Kids and gardens go together like peas and carrots – or in this case, peas and trellises.

On a sunny morning in the garden, curious fourth graders were tasked with working together to measure and place pea trellises using only a ruler and string.

Each time an experiment failed, they came back with an even stronger strategy. With a little trial and error, they discovered they could wrap the string around the trellis, marking where it began and ended. They could then measure the distance between those two points. 

“You can accomplish a lot with just a few people when you all work as a team,” said one budding scientist.

The best part is that these determined students accomplished all this without the help of their teacher. They relied instead on lessons they had learned in class and cooperation they practiced in the garden! 
 
You are the trellis to our peas; we need your help today! 
Please add Schoolyard Roots to your gifting list this Christmas.

We spent the past few weeks harvesting our delicious veggies. This includes weighing and pricing them for farm stands, “just like they do at Yogurt Mountain!” 

You’re in an unfamiliar place. None of the words spoken around you make any sense at all. For you, this is a nightmare, or the start of a science fiction film. 
 
For five-year-old Olivia, this is her first day at a Tuscaloosa school. Trying to communicate with her teachers and classmates is frustrating. She has trouble making friends. She can’t understand the lessons.
 

Olivia, like any of us would, becomes quickly overwhelmed, breaks down in the classroom, and feels helpless. 

Her teacher takes her somewhere special: The Garden. 

One of our staff, equipped with some basic Spanish, introduces Olivia to gardening. 

It immediately helps our tiny gardener relax. The soil helps ground her, and the repetition takes her mind off the stress of feeling lost in her own classroom. 
It isn’t until she gets to watering, though, that Olivia really comes into her own. When she sees the droplets trickle from the watering can, her eyes light up. She wants to water everything, whether it’s part of the garden or not. She keeps refilling her little watering can all by herself. 
 
By the end she is smiling and happily chatting to the plants and her teacher, anxiety forgotten.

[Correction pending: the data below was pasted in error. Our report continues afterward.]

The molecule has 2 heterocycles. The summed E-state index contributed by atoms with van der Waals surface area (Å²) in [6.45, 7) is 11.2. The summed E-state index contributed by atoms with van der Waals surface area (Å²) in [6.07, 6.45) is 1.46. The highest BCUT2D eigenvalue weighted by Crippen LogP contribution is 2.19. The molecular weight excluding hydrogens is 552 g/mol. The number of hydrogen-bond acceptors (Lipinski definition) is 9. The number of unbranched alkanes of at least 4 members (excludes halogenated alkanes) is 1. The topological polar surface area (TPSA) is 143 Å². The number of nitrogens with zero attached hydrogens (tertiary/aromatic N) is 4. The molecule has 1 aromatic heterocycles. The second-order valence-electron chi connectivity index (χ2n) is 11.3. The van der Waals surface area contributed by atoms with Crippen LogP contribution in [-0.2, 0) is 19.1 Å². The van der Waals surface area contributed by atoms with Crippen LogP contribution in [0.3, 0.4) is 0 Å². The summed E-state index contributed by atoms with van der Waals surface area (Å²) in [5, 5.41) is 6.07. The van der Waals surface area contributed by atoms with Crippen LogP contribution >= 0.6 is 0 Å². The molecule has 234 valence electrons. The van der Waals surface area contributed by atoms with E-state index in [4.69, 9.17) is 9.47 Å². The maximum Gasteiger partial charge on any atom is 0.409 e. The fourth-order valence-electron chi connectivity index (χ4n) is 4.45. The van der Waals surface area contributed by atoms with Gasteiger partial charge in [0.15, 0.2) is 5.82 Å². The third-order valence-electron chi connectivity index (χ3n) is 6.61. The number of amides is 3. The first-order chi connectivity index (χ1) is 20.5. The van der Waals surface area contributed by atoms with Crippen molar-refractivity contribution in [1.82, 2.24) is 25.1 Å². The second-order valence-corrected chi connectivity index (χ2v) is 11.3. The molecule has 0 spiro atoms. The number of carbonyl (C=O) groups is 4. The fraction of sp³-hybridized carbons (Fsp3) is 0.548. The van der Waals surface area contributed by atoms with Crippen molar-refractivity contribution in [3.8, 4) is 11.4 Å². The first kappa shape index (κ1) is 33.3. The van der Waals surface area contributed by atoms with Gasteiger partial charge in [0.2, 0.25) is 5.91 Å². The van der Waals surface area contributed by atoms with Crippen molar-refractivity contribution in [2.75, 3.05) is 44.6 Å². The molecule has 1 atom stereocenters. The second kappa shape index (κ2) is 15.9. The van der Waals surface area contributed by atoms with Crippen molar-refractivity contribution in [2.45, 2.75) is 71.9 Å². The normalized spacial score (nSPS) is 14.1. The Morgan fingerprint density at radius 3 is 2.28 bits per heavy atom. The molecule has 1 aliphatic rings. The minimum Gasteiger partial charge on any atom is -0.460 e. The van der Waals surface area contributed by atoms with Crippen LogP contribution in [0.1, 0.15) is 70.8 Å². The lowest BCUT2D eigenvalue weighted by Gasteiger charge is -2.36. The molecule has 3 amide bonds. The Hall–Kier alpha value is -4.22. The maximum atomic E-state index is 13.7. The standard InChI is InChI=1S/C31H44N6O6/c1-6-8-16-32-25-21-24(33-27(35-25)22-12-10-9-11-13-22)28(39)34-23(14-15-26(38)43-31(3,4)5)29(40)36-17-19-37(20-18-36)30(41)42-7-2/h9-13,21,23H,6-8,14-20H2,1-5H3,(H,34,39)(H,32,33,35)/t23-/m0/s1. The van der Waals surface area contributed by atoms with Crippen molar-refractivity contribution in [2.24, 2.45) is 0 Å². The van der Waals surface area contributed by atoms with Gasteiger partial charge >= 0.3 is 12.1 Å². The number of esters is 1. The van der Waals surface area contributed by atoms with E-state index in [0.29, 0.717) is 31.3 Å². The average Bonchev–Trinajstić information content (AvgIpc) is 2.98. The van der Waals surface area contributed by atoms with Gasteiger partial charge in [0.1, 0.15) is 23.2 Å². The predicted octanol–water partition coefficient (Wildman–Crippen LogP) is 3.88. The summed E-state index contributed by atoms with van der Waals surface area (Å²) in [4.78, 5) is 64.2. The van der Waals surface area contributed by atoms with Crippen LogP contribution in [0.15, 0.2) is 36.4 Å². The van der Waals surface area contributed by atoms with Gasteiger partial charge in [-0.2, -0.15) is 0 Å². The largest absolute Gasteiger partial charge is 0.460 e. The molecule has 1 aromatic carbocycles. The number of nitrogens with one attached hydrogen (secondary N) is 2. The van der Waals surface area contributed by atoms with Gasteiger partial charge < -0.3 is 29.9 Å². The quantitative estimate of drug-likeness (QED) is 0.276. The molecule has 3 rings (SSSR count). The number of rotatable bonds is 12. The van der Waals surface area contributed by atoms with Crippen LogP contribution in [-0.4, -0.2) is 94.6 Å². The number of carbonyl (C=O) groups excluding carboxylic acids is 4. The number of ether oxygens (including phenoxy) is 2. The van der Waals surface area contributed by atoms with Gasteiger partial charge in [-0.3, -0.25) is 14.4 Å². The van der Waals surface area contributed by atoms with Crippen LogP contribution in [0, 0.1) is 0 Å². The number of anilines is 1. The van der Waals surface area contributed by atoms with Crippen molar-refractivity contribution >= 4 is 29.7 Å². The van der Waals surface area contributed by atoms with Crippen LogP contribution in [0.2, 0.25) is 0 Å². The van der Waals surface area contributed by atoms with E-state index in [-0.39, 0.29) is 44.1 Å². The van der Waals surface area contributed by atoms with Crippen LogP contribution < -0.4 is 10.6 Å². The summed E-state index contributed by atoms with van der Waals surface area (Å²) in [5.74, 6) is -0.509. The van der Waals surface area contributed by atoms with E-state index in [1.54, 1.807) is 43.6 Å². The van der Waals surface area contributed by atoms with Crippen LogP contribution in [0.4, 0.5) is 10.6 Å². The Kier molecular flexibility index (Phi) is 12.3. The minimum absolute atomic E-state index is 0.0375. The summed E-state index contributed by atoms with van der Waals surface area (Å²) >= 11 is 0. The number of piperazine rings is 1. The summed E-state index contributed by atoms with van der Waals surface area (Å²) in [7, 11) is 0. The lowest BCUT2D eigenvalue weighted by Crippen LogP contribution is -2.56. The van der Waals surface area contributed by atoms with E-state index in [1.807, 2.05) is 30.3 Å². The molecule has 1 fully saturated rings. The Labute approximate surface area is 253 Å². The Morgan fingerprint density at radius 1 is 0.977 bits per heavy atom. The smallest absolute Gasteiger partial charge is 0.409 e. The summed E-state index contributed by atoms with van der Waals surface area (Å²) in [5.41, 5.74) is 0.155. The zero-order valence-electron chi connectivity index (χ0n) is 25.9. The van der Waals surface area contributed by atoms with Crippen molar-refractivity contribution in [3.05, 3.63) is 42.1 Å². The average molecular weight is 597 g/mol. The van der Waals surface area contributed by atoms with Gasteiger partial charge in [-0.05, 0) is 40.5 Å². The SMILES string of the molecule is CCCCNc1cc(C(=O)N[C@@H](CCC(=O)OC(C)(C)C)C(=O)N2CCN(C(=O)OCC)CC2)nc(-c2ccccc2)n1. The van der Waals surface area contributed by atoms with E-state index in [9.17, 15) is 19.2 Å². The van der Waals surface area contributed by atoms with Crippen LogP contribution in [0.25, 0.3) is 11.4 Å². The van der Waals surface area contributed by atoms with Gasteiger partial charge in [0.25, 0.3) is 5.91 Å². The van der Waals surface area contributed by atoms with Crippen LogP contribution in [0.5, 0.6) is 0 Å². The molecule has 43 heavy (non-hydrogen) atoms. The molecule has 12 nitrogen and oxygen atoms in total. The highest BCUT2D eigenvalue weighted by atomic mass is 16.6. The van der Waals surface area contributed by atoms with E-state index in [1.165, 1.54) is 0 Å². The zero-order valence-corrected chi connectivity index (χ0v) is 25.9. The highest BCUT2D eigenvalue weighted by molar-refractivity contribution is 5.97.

There’s still a long road ahead, but the garden was the first step. And Olivia is on her way. 

Special moments like these are what you make possible.

 
You’re the watering can. You’re the soil. You’re Olivia’s sunshine.
 
Please consider donating today.
 
[The student’s details in this story are changed for privacy sake, but the story, and the impact of your support are 100% real home-grown goodness.]

“Worms look like a very long french fry!”

“It has a fruit that is an apple shape but tastes like an orange so you can prank your friends” – 3rd Grade, UPES

 

In a 2nd grade class at Verner Elementary, there was one girl who absolutely did not want to touch the worms during the lesson. But then at the very end, she whispered to our staff, asking if she could hold one. We gently placed one in her palm.

 Unlike the worm, our curious gardener didn’t squirm at all. Her eyes lit up. She let it wiggle around for a minute.

Then she asked, “Can I bring it home? I want to play with it at my house!” 

 

“You have to be very gentle when you hold the plants, so you don’t hurt them!” – 3rd grade student, Central Elementary

Dirty, smelly, rotten food. Sounds repellent, right? 

Not to these students. It might be hard to believe that kids love to compost, but this Crestmont class can’t get enough of it.  Ms. Parker’s 5th Grade students have learned that if they have a leftover snack, it can go right in the compost bin!  

In fact, many of them have even been inspired to start composting at their own homes.

No word yet on how their parents feel about having rotting organic matter around the property, but we’re certain our students will convince them that composting has some great benefits!

A few of our younger gardeners get a bit nervous around some of the insects in the garden, even the more helpful ones.

This week one boy said he was going to smack a particularly persistent wasp with his clipboard.

One of our staff made a last-ditch attempt to come to the rescue of the insect. “No, that’s Samuel, he’s my friend!”

The boy hesitated and replied, “How do you know him?”

After that, it was an all-out competition to name every single wasp in the garden–they also found Samuel Jr. and Marie. Looks like they’re slowly warming up to the garden insects!

You can support our pollinators such as Samuel Wasp and his family by donating today!

“The soil was so soft! I want to eat it! Just kidding. If I ate it I would be a caterpillar!”

-1st Grade, Verner

 

Kids love to take stuff apart to learn how it works, and seeds are no exception. At the beginning of each year, our third-grade students at Verner Elementary open up lima bean seeds to see all the tiny plant parts living inside.

One concerned student though, wondered aloud if the assignment hurt his status as a real gardener. “Aren’t gardeners supposed to be helping plants grow?”

He went on to explain that they shouldn’t be killing the plants they were supposed to be raising and nurturing.

This little scientist already intuitively understood the connection between the tiny seed in the classroom and the actual living things in our garden!